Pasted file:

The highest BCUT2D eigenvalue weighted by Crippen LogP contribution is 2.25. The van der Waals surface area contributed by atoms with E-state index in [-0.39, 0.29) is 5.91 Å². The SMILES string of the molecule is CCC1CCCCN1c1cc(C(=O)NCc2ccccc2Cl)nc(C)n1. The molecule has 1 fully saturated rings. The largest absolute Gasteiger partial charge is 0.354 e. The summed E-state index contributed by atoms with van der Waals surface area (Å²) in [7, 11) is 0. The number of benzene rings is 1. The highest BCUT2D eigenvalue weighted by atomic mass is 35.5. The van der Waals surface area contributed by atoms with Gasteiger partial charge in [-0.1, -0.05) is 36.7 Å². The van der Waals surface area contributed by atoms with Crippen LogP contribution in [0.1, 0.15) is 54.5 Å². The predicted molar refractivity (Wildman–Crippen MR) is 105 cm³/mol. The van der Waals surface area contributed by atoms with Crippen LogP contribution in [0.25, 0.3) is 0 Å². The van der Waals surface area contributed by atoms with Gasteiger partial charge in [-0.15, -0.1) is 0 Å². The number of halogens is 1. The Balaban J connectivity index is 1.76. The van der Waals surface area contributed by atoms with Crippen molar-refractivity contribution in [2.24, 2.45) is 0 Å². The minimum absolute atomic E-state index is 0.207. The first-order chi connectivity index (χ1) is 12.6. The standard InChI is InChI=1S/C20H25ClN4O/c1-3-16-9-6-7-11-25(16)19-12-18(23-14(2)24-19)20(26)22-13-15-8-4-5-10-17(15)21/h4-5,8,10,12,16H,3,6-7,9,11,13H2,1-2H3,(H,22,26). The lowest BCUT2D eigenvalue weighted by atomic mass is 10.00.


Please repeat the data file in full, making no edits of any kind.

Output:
The highest BCUT2D eigenvalue weighted by Crippen LogP contribution is 2.25. The van der Waals surface area contributed by atoms with E-state index in [-0.39, 0.29) is 5.91 Å². The SMILES string of the molecule is CCC1CCCCN1c1cc(C(=O)NCc2ccccc2Cl)nc(C)n1. The molecule has 1 fully saturated rings. The largest absolute Gasteiger partial charge is 0.354 e. The summed E-state index contributed by atoms with van der Waals surface area (Å²) in [7, 11) is 0. The number of benzene rings is 1. The highest BCUT2D eigenvalue weighted by atomic mass is 35.5. The van der Waals surface area contributed by atoms with Gasteiger partial charge in [-0.1, -0.05) is 36.7 Å². The van der Waals surface area contributed by atoms with Crippen LogP contribution in [0.1, 0.15) is 54.5 Å². The predicted molar refractivity (Wildman–Crippen MR) is 105 cm³/mol. The van der Waals surface area contributed by atoms with Crippen LogP contribution in [0.25, 0.3) is 0 Å². The van der Waals surface area contributed by atoms with Gasteiger partial charge in [-0.15, -0.1) is 0 Å². The number of halogens is 1. The Balaban J connectivity index is 1.76. The van der Waals surface area contributed by atoms with Crippen molar-refractivity contribution in [2.24, 2.45) is 0 Å². The minimum absolute atomic E-state index is 0.207. The first-order chi connectivity index (χ1) is 12.6. The standard InChI is InChI=1S/C20H25ClN4O/c1-3-16-9-6-7-11-25(16)19-12-18(23-14(2)24-19)20(26)22-13-15-8-4-5-10-17(15)21/h4-5,8,10,12,16H,3,6-7,9,11,13H2,1-2H3,(H,22,26). The lowest BCUT2D eigenvalue weighted by atomic mass is 10.00.